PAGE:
19) Humility in Action: One of the best stories of humility I know is that of a man who arrived in 1953 at the Chicago railroad station to receive the Nobel Peace Prize. He stepped off the train, a tall man with bushy hair and a big mustache. As the cameras flashed and city officials approached with hands outstretched to meet him, he thanked them politely. Then he asked to be excused for a minute. He walked through the crowd to the side of an elderly black woman struggling with two large suitcases. He picked them up, smiled, and escorted her to the bus, helped her get on, and wished her a safe journey. Then Albert Schweitzer turned to the crowd and apologized for keeping them waiting. It is reported that one member of the reception committee told a reporter, "That's the first time I ever saw a sermon walking. "We've been given a great task - to live in harmony, to weep with the mournful, to laugh with the joyful, to not be conceited. Especially, we are called to be righteous, but not self-righteous. We are to be humble. (Roy T. Lloyd, Charades and Reality).

 20) Admired the Peacock, but Loved the Duck: Carlton Van Ornum tells this story. A large crowd of people gathered near an enclosure in the Franklin Park Zoo in Boston as a peacock slowly spread his great tail and displayed its stunning plumage. The great bird stood erect and noble and strutted regally. Just then an old, dun-colored duck waddled slowly from the pond and passed between the proud peacock and the admiring crowd. Enraged, the peacock drove the duck back to the water. In a moment, the beautiful bird had become ugly with fierce anger. The plain and awkward duck, having returned to its natural habitat, was no longer unbecoming. In the water it swam and dived gracefully, unaware that many eyes were watching. The people who had admired the peacock loved the duck. Each of us was reminded of the dangers of pride, and that happiness comes from just being ourselves. In today’s gospel, Jesus gives a strong warning to the proud Pharisees. (Jerry L. Schmalenberger, When Christians Quarrel, CSS Publishing Company).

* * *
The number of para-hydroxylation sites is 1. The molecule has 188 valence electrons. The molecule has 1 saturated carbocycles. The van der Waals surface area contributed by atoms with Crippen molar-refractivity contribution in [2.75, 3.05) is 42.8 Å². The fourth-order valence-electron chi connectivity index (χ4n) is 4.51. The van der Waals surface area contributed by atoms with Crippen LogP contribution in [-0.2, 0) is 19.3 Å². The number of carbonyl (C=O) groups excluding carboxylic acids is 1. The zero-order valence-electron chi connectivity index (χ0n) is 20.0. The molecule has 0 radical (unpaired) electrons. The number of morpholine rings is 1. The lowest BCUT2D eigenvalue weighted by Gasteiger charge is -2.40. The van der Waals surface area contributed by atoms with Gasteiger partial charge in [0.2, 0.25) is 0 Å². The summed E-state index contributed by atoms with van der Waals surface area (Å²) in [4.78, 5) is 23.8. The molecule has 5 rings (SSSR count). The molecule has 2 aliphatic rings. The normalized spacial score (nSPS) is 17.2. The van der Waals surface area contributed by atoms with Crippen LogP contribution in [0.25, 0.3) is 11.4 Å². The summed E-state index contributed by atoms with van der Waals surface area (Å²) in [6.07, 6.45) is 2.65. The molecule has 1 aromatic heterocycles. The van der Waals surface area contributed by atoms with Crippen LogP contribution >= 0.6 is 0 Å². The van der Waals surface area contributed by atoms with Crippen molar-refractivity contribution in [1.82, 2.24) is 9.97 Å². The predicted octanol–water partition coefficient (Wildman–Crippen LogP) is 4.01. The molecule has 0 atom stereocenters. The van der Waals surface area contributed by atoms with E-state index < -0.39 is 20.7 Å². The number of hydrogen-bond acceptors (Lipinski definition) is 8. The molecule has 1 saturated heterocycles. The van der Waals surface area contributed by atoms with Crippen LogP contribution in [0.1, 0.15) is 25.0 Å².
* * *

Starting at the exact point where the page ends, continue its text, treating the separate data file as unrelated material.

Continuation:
*****
Jack Mc Ardle
Central Theme

Today’s gospel is a head-on attack on the religious leaders, who preach one thing, and practise something else. Jesus shows them up as phoneys who try to impress others by external show, while, within, they are far from being what they pretend to be.
Parable
With the growth in global communication has come the spot­light that penetrates into every corner, so that it is getting in­creasingly difficult to conceal, or to suppress scandals. We see that in our Tribunals of Enquiry, where pillars of society, who were telling us to tighten our belts, have been exposed as lining their pockets with millions. All of the recent dictators, who have been ousted, have been exposed as having bled the country’s economy dry, as they stashed billions in other countries. Something similar has been exposed in the church, when some of those who thumped the pulpit and told us how to live our lives, have been exposed as people who themselves were living double lives.